Californian Cities Declare Fiscal Emergencies to Pass New Taxes

In the wake of strong regulations compelling cities to get voter approval for new fees and levies, Californian municipalities have turned to declaring fiscal emergencies to pass the taxes they want. Californian municipalities declare a fiscal emergency even when they are not insolvent. These “emergencies” allow them to pass the new taxes. With limited consequences beyond their resident’s frustration, Bloomberg reports that California investors have grown accustomed to their state’s behavior to the extent that many will disregard fiscal emergencies.

For example, the city of Santa Cruz has declared a fiscal emergency three times in 13 years while its bond rating improved during that timeframe. Santa Cruz followed their most recent fiscal emergency in February 2018 with a proposal to increase sales tax by 0.25 percent. Similarly, Pasadena declared a fiscal emergency while holding a triple A rating, soon after which it introduced a cannabis tax. In 2012, The San Diego Union-Tribune reported that “[El Monte] city leaders are looking for a sugar fix. The [El Monte] City Council voted unanimously Tuesday to declare a fiscal emergency, so it can place a proposed soda tax on the Nov. 6 special election ballot.” When asked of the matter, investment management fund Lord Abbett’s Director of Municipal Research, Eric Friedland, stated “they’re nowhere close to being insolvent or threatening to file for bankruptcy. This is more of brinkmanship.”  Lord Abbett manages about $20 billion in municipal bonds, including a mutual fund devoted to California’s debt.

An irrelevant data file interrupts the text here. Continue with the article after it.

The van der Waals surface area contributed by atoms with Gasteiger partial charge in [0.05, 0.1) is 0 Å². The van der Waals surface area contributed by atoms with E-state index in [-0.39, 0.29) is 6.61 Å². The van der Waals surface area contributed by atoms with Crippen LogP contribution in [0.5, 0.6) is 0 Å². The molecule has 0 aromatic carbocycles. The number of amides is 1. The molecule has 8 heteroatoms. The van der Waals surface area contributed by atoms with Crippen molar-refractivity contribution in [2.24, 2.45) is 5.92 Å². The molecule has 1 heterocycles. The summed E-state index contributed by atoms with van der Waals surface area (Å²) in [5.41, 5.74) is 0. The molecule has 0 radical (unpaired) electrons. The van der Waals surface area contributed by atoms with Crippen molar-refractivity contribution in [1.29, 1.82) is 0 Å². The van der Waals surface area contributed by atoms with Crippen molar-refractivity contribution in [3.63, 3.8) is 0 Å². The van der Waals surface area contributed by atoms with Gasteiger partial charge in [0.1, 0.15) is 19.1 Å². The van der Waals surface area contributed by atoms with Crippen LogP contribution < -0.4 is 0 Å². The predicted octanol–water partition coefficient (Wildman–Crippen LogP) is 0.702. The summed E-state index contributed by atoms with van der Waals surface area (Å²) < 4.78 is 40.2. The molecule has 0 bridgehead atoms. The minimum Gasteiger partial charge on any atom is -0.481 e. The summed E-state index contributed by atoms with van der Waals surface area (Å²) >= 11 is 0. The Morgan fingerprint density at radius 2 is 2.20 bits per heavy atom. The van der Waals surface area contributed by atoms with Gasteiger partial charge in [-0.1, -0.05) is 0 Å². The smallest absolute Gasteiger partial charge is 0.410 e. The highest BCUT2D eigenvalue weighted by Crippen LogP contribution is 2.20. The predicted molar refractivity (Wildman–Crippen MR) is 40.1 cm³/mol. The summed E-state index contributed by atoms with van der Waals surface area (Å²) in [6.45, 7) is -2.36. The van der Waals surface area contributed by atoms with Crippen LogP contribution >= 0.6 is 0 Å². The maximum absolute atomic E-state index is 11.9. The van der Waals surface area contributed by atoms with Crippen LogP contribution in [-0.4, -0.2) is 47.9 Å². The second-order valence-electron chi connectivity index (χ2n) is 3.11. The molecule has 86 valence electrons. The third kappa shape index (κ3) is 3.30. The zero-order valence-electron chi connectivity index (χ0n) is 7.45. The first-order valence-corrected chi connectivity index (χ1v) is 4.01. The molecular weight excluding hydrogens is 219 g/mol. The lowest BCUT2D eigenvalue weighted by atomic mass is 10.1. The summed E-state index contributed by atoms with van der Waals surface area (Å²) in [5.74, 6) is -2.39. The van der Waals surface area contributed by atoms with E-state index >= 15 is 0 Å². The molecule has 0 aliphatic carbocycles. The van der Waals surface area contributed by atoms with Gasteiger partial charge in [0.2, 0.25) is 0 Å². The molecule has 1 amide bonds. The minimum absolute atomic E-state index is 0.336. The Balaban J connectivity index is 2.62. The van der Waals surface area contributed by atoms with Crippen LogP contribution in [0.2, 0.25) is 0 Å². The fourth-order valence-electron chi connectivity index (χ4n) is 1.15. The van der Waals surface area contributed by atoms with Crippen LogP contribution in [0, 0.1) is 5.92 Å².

As mentioned in the Summer 2016 issue of Consumers’ Research Bulletin, an increasing number of cities have sought to introducesoda taxes. Philadelphia, for example, passed a soda tax but did not first declare a financial emergency to do so.

According to Bloomberg, California municipal governments must contend with strong anti-tax regulations, dating from the introduction of Proposition 13 in 1978. Proposition 13 significantly limited annual property tax increases. 1996’s Proposition 218 additionally ensured that voters would have to consent to additional taxes. In order to propose a tax amendment, Californian officials must wait until a favorable election. Fees and other levies were subsequently made subject to Proposition 218. There has been backlash against Proposition 13 and related initiatives. KBPS, a local San Diego radio station, reported:

“As California struggles to pinch together the funds to cover one huge budget shortfall after another, as state services are strangled to the point that entire programs are on the chopping block and state workers are furloughed, some say now may finally be the time to re-evaluate Proposition 13…Its impact on California has been dramatic and lasting, and some claim Prop 13 ushered in a nationwide backlash against government spending.”

Photo from Pexels.com

 

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